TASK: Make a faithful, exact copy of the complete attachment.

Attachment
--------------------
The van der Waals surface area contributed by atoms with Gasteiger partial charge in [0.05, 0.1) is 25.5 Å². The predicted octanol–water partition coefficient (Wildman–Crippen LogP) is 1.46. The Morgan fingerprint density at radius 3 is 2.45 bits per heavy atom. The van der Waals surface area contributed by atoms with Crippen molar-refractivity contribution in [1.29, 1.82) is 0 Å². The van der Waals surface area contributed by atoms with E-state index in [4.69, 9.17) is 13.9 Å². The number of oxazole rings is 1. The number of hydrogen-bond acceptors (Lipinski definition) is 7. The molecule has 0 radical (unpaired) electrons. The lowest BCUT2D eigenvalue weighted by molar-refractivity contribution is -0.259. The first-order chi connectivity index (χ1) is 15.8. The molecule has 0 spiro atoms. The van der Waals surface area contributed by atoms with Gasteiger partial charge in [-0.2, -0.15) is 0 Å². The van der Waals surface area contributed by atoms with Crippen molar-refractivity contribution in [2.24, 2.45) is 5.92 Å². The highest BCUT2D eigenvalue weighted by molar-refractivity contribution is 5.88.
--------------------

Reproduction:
The van der Waals surface area contributed by atoms with Gasteiger partial charge in [0.05, 0.1) is 25.5 Å². The predicted octanol–water partition coefficient (Wildman–Crippen LogP) is 1.46. The Morgan fingerprint density at radius 3 is 2.45 bits per heavy atom. The van der Waals surface area contributed by atoms with Crippen molar-refractivity contribution in [1.29, 1.82) is 0 Å². The van der Waals surface area contributed by atoms with E-state index in [4.69, 9.17) is 13.9 Å². The number of oxazole rings is 1. The number of hydrogen-bond acceptors (Lipinski definition) is 7. The molecule has 0 radical (unpaired) electrons. The lowest BCUT2D eigenvalue weighted by molar-refractivity contribution is -0.259. The first-order chi connectivity index (χ1) is 15.8. The molecule has 0 spiro atoms. The van der Waals surface area contributed by atoms with Gasteiger partial charge in [-0.2, -0.15) is 0 Å². The van der Waals surface area contributed by atoms with Crippen molar-refractivity contribution in [2.24, 2.45) is 5.92 Å². The highest BCUT2D eigenvalue weighted by molar-refractivity contribution is 5.88.